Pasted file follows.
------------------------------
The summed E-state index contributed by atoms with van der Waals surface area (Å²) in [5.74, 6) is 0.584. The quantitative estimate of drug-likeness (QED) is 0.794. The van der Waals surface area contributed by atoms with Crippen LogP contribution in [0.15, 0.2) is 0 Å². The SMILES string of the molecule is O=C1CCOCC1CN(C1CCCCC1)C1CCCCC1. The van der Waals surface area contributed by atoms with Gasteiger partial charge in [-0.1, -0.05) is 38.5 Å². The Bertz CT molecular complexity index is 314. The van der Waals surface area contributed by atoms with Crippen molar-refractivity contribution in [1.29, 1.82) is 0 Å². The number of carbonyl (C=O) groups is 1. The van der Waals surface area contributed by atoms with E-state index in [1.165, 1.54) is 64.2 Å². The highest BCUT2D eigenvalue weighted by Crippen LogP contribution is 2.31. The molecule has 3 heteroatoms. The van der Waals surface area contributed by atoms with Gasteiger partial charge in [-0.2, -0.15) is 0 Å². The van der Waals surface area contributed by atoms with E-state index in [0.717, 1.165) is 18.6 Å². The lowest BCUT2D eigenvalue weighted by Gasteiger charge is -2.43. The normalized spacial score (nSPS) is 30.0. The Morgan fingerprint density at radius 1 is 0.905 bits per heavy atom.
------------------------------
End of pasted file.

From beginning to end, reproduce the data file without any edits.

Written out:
The summed E-state index contributed by atoms with van der Waals surface area (Å²) in [5.74, 6) is 0.584. The quantitative estimate of drug-likeness (QED) is 0.794. The van der Waals surface area contributed by atoms with Crippen LogP contribution in [0.15, 0.2) is 0 Å². The SMILES string of the molecule is O=C1CCOCC1CN(C1CCCCC1)C1CCCCC1. The van der Waals surface area contributed by atoms with Gasteiger partial charge in [-0.1, -0.05) is 38.5 Å². The Bertz CT molecular complexity index is 314. The van der Waals surface area contributed by atoms with Crippen molar-refractivity contribution in [1.29, 1.82) is 0 Å². The number of carbonyl (C=O) groups is 1. The van der Waals surface area contributed by atoms with E-state index in [1.165, 1.54) is 64.2 Å². The highest BCUT2D eigenvalue weighted by Crippen LogP contribution is 2.31. The molecule has 3 heteroatoms. The van der Waals surface area contributed by atoms with Gasteiger partial charge in [-0.2, -0.15) is 0 Å². The van der Waals surface area contributed by atoms with E-state index in [0.717, 1.165) is 18.6 Å². The lowest BCUT2D eigenvalue weighted by Gasteiger charge is -2.43. The normalized spacial score (nSPS) is 30.0. The Morgan fingerprint density at radius 1 is 0.905 bits per heavy atom.